Moral Hazard, part seven

Events have provided the excitement I feared. (Brace yourself for another digression.) S&P has announced that the U.S. government is about as reliable a debtor as Belgium, (which can scarcely agree on the language in which to debate issues.) Their published reasoning offers a little for each participant in the debate. They wanted firm commitments to larger debt reduction over the next decade. They were also dismayed there was no action to increase revenues. The larger message is one of uncertainty.

My window on the congressional debate did not come via CSPAN, as I have no television. What inspired this series of posts was way off headline news in the commodities markets. It took no special expertise to see that traders feared an economic slowdown. We've been through enough before to see some reliable indicators: oil prices fall and there is a shift in demand from luxuries to necessities. This time there were anomalies.

What caught my attention was a new pattern of volatility in prices on the CBOE which made no sense according to models based on business as usual. This said the problem was not in the values of the individual commodities, it was uncertainty about the value of money used to price them.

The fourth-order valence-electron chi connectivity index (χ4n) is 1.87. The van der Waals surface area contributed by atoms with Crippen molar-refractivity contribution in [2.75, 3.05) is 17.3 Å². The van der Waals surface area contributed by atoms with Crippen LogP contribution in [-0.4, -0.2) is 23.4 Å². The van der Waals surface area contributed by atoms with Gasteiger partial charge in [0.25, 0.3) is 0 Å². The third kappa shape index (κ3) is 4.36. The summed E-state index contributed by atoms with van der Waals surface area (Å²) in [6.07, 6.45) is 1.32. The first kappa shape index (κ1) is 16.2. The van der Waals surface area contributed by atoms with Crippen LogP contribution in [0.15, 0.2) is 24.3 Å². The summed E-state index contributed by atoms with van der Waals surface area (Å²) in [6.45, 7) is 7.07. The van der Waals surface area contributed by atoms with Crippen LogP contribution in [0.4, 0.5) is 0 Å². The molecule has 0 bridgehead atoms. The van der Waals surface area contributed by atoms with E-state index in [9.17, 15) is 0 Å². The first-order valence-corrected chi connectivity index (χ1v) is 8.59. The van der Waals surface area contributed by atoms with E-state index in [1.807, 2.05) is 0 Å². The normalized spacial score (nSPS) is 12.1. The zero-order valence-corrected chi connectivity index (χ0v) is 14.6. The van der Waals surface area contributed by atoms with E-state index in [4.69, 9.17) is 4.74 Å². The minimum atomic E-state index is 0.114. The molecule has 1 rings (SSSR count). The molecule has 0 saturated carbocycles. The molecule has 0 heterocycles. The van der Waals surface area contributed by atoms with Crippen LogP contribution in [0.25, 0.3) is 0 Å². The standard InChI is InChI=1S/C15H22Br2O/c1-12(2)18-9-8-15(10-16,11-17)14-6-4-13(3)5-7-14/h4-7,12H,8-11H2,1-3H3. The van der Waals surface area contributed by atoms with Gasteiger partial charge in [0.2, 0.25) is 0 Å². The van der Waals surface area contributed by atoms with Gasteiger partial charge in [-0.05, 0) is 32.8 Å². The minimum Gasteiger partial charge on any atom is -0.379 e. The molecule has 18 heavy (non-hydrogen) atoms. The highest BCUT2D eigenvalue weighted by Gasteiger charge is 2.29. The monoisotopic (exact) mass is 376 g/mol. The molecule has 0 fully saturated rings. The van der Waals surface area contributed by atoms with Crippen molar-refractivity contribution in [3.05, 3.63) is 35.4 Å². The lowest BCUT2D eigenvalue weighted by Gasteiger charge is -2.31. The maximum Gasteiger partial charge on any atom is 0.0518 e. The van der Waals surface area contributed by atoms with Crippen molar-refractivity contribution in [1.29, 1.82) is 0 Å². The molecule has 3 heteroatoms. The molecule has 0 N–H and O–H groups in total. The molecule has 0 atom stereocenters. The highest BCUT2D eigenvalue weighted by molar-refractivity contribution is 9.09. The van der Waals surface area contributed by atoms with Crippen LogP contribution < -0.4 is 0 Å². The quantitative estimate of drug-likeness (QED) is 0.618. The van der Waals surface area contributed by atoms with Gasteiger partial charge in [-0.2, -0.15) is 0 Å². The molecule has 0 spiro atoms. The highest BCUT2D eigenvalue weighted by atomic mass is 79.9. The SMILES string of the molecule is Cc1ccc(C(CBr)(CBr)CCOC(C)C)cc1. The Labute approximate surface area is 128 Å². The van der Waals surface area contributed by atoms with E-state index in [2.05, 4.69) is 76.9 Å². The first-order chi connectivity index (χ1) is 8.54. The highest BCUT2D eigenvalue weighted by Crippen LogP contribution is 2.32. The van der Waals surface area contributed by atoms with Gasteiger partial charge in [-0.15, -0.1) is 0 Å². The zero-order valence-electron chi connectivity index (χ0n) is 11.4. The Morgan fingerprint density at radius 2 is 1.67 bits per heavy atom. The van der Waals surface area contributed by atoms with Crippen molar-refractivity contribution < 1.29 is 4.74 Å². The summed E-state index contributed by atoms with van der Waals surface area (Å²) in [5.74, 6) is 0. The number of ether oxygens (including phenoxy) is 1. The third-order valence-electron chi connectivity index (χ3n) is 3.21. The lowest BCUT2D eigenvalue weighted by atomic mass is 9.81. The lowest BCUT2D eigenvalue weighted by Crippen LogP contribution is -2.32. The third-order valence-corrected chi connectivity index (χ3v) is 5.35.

To be useful on a trading floor, a theory of value has to be something you can state clearly in a short sentence. Congressional debate on debt and budgets failed this test by orders of magnitude. It sent a dramatic message of confusion and uncertainty. The debacle over the FAA's authority to collect taxes on airline tickets, in which an attempt to save $14 million/year resulted in a loss of revenue greater than many years savings, convinced many observers legislators didn't even understand the short-term effects of legislation. This could be a salutary lesson about politics, experts and leaders.

American history is full of examples of political disagreement. With one notable exception, these were generally settled in ways which did not require armed conflict. That exception is commonly viewed as a catastrophic mistake.

Despite a constant struggle between parties and groups with conflicting agendas there have been a series of agreements where opponents found they could agree on some higher-level principle of government even as they disagreed about detailed consequences of some action. When this type of political process breaks down, there is nothing left but a mad scramble to get yours before the whole system collapses. This is a clear and present danger which faces us.

A forgotten earlier cycle led to an administration elected on the motto "Less government in business, more business in government". The exact nature of this business came to light later. Legal attempts to redress the matter ended with Secretary Fall acquitted of receiving a bribe one Doheny was convicted of giving. Can any readers with long memories fill in the blanks?


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